- Personalize content for each buyer persona: To further align sales enablement with the buyer’s journey, organizations can personalize their content for each buyer persona. This involves tailoring the content and messaging to address the specific needs, preferences, and challenges of each persona.
- Integrate sales enablement into the buyer’s journey: Once sales enablement content has been developed and personalized, it should be integrated into the different stages of the buyer’s journey. For example, organizations can use targeted email campaigns to deliver relevant content to buyers in the awareness stage and provide personalized demos and case studies to buyers in the consideration and decision stages.
- Continuously evaluate and improve: Finally, organizations should continuously evaluate the effectiveness of their sales enablement efforts in supporting the buyer’s journey, and make improvements as necessary. This can involve gathering feedback from buyers, tracking key performance metrics, and iterating on sales enablement content and resources to better align with their needs.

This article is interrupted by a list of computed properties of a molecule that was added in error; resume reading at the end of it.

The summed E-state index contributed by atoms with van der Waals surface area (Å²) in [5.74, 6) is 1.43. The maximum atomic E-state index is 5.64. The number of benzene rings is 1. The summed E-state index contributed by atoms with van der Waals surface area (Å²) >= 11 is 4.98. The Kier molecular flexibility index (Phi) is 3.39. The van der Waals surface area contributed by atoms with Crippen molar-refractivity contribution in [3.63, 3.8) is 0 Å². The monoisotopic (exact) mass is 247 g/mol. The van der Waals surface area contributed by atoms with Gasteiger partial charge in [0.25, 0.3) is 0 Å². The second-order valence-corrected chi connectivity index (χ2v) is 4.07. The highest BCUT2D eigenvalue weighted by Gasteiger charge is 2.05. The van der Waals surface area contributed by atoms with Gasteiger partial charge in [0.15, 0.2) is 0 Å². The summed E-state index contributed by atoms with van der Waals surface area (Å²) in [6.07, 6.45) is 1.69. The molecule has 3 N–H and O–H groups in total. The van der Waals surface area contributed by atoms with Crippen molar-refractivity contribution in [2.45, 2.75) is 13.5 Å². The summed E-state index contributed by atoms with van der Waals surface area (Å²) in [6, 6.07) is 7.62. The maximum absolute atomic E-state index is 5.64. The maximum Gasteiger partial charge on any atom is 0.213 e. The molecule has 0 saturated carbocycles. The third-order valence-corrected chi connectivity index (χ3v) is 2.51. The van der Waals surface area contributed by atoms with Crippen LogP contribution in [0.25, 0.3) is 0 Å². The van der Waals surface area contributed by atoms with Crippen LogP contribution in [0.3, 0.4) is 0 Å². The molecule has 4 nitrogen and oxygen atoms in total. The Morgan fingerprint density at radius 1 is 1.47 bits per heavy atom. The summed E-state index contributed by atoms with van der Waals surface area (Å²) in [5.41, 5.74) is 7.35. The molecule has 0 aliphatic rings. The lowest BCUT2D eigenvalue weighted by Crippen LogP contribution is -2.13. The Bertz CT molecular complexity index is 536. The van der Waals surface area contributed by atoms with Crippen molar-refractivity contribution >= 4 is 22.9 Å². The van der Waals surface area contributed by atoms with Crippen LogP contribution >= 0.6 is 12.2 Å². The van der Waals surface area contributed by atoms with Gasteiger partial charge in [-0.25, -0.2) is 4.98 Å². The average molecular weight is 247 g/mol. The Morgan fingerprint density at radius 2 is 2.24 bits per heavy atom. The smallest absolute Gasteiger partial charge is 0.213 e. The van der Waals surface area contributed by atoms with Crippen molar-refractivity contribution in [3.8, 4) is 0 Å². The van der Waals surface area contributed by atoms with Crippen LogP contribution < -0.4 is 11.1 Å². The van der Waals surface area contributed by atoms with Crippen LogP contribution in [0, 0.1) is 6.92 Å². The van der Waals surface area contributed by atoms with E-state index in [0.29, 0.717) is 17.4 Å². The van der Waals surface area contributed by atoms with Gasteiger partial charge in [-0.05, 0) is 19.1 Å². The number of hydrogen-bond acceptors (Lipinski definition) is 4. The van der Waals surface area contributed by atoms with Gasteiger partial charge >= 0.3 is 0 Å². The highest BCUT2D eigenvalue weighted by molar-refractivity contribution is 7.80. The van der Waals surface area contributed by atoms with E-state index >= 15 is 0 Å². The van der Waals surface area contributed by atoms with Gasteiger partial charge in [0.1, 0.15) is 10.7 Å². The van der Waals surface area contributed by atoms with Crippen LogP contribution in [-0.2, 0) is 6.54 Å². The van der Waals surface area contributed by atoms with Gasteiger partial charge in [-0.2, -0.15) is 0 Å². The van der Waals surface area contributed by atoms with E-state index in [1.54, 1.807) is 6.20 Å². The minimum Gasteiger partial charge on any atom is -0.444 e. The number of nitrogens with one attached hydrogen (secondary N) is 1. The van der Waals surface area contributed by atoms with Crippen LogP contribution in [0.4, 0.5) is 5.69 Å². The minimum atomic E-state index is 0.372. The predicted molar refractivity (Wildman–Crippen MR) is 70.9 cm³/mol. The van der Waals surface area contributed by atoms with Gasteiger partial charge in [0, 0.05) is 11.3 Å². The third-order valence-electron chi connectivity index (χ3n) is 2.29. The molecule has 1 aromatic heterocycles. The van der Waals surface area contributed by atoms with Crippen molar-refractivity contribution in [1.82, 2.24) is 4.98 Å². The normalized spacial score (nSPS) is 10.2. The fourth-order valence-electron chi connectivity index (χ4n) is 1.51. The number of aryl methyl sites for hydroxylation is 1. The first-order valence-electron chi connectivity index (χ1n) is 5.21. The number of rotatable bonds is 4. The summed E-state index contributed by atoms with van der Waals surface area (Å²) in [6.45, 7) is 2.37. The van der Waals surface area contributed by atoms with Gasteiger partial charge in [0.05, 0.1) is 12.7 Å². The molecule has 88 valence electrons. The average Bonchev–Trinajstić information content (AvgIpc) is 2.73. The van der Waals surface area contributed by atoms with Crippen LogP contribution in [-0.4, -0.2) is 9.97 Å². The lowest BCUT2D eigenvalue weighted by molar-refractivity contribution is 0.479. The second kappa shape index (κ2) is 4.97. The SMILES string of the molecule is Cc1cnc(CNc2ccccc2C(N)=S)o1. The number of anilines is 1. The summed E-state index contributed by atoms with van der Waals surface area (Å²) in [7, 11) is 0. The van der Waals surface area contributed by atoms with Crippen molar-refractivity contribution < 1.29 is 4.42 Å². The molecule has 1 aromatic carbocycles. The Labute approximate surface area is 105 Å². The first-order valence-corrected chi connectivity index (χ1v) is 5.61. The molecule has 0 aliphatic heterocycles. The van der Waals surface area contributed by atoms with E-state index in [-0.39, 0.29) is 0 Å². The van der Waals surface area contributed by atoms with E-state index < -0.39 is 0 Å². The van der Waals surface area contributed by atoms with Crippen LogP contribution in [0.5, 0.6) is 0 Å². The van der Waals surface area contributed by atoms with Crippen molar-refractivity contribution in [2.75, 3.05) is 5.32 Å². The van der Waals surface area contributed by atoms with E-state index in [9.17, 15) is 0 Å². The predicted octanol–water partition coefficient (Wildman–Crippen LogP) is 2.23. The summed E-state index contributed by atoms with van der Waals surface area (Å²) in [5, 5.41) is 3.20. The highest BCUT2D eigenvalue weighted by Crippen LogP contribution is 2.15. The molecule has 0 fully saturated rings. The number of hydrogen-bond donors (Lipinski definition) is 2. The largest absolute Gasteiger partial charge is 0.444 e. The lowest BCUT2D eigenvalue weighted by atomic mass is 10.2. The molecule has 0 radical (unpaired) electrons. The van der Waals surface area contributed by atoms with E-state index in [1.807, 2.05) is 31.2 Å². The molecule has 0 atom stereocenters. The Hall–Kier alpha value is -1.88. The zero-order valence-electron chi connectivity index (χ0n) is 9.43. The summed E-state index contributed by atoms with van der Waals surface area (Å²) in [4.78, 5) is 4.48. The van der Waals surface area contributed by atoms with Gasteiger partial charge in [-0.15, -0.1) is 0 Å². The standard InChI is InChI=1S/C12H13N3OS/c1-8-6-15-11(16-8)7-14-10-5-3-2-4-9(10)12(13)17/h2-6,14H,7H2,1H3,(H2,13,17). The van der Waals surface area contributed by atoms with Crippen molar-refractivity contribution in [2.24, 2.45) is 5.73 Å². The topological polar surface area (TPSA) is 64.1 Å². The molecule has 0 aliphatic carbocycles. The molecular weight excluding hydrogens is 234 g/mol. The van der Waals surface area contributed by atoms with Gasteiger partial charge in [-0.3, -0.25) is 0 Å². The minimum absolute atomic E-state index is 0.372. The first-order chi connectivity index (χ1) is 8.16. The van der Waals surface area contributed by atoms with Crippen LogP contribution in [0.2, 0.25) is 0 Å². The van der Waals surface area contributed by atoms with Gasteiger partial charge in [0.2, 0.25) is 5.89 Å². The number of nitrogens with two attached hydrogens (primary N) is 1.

By aligning sales enablement with the buyer’s journey, organizations can provide buyers with the information and resources they need to make informed decisions, ultimately improving their chances of closing deals and increasing customer satisfaction.
Does an aligned sales and marketing team sound like an impossible dream?
It’s not the easiest feat but if you look at alignment as something to be done in the phases outlined below, you can break off the broader initiative into more achievable and realistic blocks of work.